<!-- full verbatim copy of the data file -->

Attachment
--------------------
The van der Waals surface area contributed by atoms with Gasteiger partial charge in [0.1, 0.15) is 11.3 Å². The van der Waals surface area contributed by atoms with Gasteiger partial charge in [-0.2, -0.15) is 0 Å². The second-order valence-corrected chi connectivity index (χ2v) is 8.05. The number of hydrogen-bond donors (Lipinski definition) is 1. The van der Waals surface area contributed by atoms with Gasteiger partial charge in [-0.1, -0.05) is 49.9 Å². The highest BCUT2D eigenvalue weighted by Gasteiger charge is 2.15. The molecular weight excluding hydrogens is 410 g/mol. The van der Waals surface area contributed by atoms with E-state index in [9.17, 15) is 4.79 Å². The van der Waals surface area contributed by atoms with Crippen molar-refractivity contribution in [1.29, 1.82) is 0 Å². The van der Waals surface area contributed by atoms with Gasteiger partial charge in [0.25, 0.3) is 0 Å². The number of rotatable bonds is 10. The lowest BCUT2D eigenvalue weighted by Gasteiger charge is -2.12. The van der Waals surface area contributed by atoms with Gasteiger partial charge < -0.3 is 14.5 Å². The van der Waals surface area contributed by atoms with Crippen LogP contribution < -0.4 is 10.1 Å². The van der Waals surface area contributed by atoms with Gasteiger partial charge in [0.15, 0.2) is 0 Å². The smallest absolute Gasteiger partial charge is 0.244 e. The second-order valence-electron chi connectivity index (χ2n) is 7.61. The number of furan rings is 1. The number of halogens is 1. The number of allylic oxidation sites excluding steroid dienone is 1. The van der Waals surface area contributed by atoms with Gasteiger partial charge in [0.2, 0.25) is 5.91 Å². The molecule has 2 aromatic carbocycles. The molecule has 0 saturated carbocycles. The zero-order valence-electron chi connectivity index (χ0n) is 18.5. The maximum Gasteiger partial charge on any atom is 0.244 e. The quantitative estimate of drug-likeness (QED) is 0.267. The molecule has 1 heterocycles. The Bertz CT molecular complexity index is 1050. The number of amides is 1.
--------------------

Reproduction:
The van der Waals surface area contributed by atoms with Gasteiger partial charge in [0.1, 0.15) is 11.3 Å². The van der Waals surface area contributed by atoms with Gasteiger partial charge in [-0.2, -0.15) is 0 Å². The second-order valence-corrected chi connectivity index (χ2v) is 8.05. The number of hydrogen-bond donors (Lipinski definition) is 1. The van der Waals surface area contributed by atoms with Gasteiger partial charge in [-0.1, -0.05) is 49.9 Å². The highest BCUT2D eigenvalue weighted by Gasteiger charge is 2.15. The molecular weight excluding hydrogens is 410 g/mol. The van der Waals surface area contributed by atoms with E-state index in [9.17, 15) is 4.79 Å². The van der Waals surface area contributed by atoms with Crippen molar-refractivity contribution in [1.29, 1.82) is 0 Å². The van der Waals surface area contributed by atoms with Gasteiger partial charge in [0.25, 0.3) is 0 Å². The number of rotatable bonds is 10. The lowest BCUT2D eigenvalue weighted by Gasteiger charge is -2.12. The van der Waals surface area contributed by atoms with Gasteiger partial charge < -0.3 is 14.5 Å². The van der Waals surface area contributed by atoms with Crippen LogP contribution < -0.4 is 10.1 Å². The van der Waals surface area contributed by atoms with Gasteiger partial charge in [0.15, 0.2) is 0 Å². The smallest absolute Gasteiger partial charge is 0.244 e. The second-order valence-electron chi connectivity index (χ2n) is 7.61. The number of furan rings is 1. The number of halogens is 1. The number of allylic oxidation sites excluding steroid dienone is 1. The van der Waals surface area contributed by atoms with Gasteiger partial charge in [0.2, 0.25) is 5.91 Å². The molecule has 2 aromatic carbocycles. The molecule has 0 saturated carbocycles. The zero-order valence-electron chi connectivity index (χ0n) is 18.5. The maximum Gasteiger partial charge on any atom is 0.244 e. The quantitative estimate of drug-likeness (QED) is 0.267. The molecule has 1 heterocycles. The Bertz CT molecular complexity index is 1050. The number of amides is 1.